Ski the carpet mountain

Me at Reading SkiplexKeen to get your legs moving and your heart pumping? Got skiing on the brain and itchy feet? Well, even if you don’t yet have a ski holiday planned, there are options open to you. For a little island in the gulf stream, we don’t do too badly for ski options. I thought I’d tried them all, but a few weeks ago I went conveyor-belt skiing in the UK, and it was great.

What? Conveyor-belt skiing?

Imagine a gym treadmill. Then imagine it made out of white carpet, as long and wide as a big livingroom, and tipped up to make a slope. This wonderous invention is Skiplex, and there are three in the UK – in Reading, Basingstoke and Chiswick. You should know that I’m not under any duress to pretend to you that I liked it, and I was a bit concerned about the ground moving beneath my feet, or worse still, me moving rapidly up the slope to be deposited gracelessly off the back end and into the abyss. I was expecting it to be, at the very least, quite embarrassing, fairly brief, and not much like skiing.

But no – I can happily report that Skiplex skiing was excellent. Here’s what was so good about it:

1. It wasn’t scary or out-of-control

In front of the revolving surface is a handrail, and beyond that is your instructor. They have a remote control gizmo in their hand at all times, and they are poised and ready to stop the slope moving at a moment’s notice, should you fall over, or pull any other alarming moves.

I ratcheted into the ski boots that Skiplex provide (you can take your own if you want to – it could be useful for wearing them in, I’d imagine), then clicked into the specially de-edged skis that my instructor Daniel had laid out for me, pointing downhill on the carpeted hill. The resistence of ski on carpet is such that there was no slipping about like on a nursery slope. I held onto the handrail, Daniel started up the rotation, and the surface slid past under my skis – I was, effectively, skiing within seconds.

2. Perfect for beginners

For first-time skiers, a visit to Skiplex would pay dividends. From one moment to the next, they’d be skiing – learning balance and coordination, with the freedom to make little adjustments, get used to the feeling of their shins on the front of the boots etc without falling over every few minutes. The instructor is right in front of them to give directions – no bellowing across the piste – so the lessons can be learned much faster. The beginner can hold onto the handrail as long as they like, and beyond the instructor is a mirror the width of the slope, so they can see what their body positioning is like.

3. Excellent exercise

Skiplex claim that five minutes spent on the rotating piste is equivalent to half an hour on the mountain. There are no chairlift queues, no pistemap consultations, no stopping for long ski school crocodiles. Of course, there’s no sunshine, mountains or snow either, but that’s not the point. This is skiing pared down to its bare essentials – skis, legs, and a substitute hill, for 15-minute sessions of continuous ski training. I could really feel it the next day – not as pain, but as increased muscle strength in exactly the muscles that needed it.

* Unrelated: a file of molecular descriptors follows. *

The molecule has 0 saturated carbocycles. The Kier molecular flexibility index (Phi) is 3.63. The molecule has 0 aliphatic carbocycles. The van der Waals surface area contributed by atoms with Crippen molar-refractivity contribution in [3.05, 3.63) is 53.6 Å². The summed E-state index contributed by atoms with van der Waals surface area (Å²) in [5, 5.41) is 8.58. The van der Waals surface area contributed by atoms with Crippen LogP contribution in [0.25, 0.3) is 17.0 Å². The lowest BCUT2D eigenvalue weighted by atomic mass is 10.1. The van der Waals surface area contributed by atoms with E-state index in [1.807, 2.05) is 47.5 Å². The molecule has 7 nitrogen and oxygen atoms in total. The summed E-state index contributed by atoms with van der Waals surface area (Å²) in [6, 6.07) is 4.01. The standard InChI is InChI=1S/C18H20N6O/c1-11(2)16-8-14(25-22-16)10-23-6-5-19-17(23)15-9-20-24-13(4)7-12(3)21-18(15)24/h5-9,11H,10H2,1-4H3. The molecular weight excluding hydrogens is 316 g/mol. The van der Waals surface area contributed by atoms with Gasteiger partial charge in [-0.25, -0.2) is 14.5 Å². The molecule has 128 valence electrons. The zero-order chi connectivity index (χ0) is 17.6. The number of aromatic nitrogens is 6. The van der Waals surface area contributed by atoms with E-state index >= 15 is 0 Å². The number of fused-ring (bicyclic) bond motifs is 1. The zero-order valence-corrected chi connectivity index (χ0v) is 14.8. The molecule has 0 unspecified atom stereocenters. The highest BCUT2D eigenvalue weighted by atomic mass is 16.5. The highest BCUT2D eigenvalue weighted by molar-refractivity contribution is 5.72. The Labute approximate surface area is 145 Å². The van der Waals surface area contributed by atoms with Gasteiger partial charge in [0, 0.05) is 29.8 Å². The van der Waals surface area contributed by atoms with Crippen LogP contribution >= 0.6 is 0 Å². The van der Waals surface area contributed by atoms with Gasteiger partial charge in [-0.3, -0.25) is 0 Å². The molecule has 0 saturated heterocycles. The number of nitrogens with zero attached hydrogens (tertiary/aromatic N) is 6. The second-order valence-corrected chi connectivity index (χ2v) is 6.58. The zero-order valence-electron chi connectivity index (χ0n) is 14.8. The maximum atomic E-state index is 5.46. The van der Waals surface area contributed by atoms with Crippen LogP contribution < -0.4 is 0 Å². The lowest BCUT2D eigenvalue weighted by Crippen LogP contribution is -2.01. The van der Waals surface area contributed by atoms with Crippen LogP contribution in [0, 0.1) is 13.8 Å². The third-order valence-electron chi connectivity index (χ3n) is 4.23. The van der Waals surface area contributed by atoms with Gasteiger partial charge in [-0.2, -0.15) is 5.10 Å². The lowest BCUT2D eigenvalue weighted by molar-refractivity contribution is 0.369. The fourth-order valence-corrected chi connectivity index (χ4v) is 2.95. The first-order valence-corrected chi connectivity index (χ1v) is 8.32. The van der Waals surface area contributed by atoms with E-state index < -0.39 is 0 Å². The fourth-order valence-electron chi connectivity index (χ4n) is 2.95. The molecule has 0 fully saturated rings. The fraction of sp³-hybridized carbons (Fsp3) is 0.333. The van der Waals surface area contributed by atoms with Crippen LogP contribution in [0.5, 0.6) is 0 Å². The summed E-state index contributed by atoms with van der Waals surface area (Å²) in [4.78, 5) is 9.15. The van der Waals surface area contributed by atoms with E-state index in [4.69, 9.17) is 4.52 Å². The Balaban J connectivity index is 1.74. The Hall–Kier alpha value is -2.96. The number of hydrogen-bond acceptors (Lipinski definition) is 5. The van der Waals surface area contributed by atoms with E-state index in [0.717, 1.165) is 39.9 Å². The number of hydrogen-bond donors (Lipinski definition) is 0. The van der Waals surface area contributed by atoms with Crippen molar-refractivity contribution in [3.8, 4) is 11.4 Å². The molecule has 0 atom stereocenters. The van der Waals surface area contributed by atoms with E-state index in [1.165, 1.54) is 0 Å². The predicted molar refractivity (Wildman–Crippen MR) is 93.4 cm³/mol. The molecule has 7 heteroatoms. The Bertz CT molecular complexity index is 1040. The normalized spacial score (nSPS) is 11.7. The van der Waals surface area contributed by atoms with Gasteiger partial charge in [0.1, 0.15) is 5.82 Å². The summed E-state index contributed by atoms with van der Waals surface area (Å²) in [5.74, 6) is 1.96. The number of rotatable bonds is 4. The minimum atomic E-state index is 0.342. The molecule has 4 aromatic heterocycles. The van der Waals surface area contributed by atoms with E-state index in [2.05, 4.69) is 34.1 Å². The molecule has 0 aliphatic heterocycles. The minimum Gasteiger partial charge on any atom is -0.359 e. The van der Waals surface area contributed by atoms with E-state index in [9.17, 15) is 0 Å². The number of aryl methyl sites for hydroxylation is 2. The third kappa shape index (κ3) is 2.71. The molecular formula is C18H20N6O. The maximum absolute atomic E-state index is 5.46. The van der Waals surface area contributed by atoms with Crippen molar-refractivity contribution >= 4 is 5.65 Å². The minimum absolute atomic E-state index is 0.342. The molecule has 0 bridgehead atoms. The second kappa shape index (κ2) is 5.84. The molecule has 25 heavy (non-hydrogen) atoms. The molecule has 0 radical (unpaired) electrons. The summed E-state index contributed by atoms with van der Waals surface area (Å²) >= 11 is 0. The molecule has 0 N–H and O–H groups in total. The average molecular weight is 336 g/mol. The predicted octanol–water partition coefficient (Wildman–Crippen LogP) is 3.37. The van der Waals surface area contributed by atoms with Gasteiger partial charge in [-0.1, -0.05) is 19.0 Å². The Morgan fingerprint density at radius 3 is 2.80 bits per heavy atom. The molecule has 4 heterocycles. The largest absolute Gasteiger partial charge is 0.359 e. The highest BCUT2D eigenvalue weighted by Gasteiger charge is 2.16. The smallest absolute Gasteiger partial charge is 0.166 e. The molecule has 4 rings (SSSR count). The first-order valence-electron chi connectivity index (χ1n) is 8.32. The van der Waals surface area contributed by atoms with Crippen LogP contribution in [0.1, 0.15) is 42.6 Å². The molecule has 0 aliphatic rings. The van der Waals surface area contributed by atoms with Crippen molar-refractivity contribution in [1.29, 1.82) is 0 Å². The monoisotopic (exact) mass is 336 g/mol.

4. Get ready for your holiday

Skiplex sessions before your trip will exercise the exact muscles you need to ski on snow. It’ll make a huge difference to the fitness, stamina, confidence and all-round elegance of the first few days, and if there’s something I usually lack on a season’s first few runs on snow, it’s elegance. The big grin is always present though…

5. Ideal for progression

I was a snowboarder before I skied, and as such don’t have much regard for making perfect turns or doing things properly – to me skis are just a mode of merry transport, and I ski cheerfully but artlessly. A few years ago I broke a ligament in my right knee, and since then I do really rubbish left turns. On the mountain I disguise this fact by traversing further, or stopping to look around the place before putting in left-hand turns, or just skidding around the place. I suspected I was compensating for my weedy knee with bad style, but never had to face it before. Until now. At Skiplex, looking at myself in the mirror, it was immediately obvious that my right hand turns were relatively smooth and round, and my left-hand ones were jerky, angular and hurried. And with turn after turn after turn, I had the time and consistent hill angle to start trying to change my ways, strengthen the bad knee, and break bad habits.

(Incidentally, talking about snowboarders, Skiplex does work for them too – they angle the piste steeper and run the handrail down the slope rather than across it, but the principle is just the same).

Skiplex

6. And it really was fun

Ski holidays are about a lot more than just the skiing, of course, but Skiplex does do a good job of being more than just a specialised gym. There’s a little bar decked out in Alpine style, and as well as the ski and snowboard sessions, they also offer sledging and party hire.

Have a go yourself

Go to www.skiplex.co.uk to find out more. There are Skiplexes in Basingstoke, Chiswick and Reading – I went to the Reading one. A session costs £35 for adults and £28 for children, with discounts for pre-buying multiple sessions – buy ten and get 20% off. It’s not exactly cheap, but as a way of making the most of a pricey and precious ski holiday where there’s never enough time on snow to waste any feeling below par, I’d say it was well worth it.

Many other people seem to feel the same – when I was there in the run-up to the season, the slope was fully-booked every weekend, and doing a good trade in the weeks too.

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Categories: Advice, Equipment

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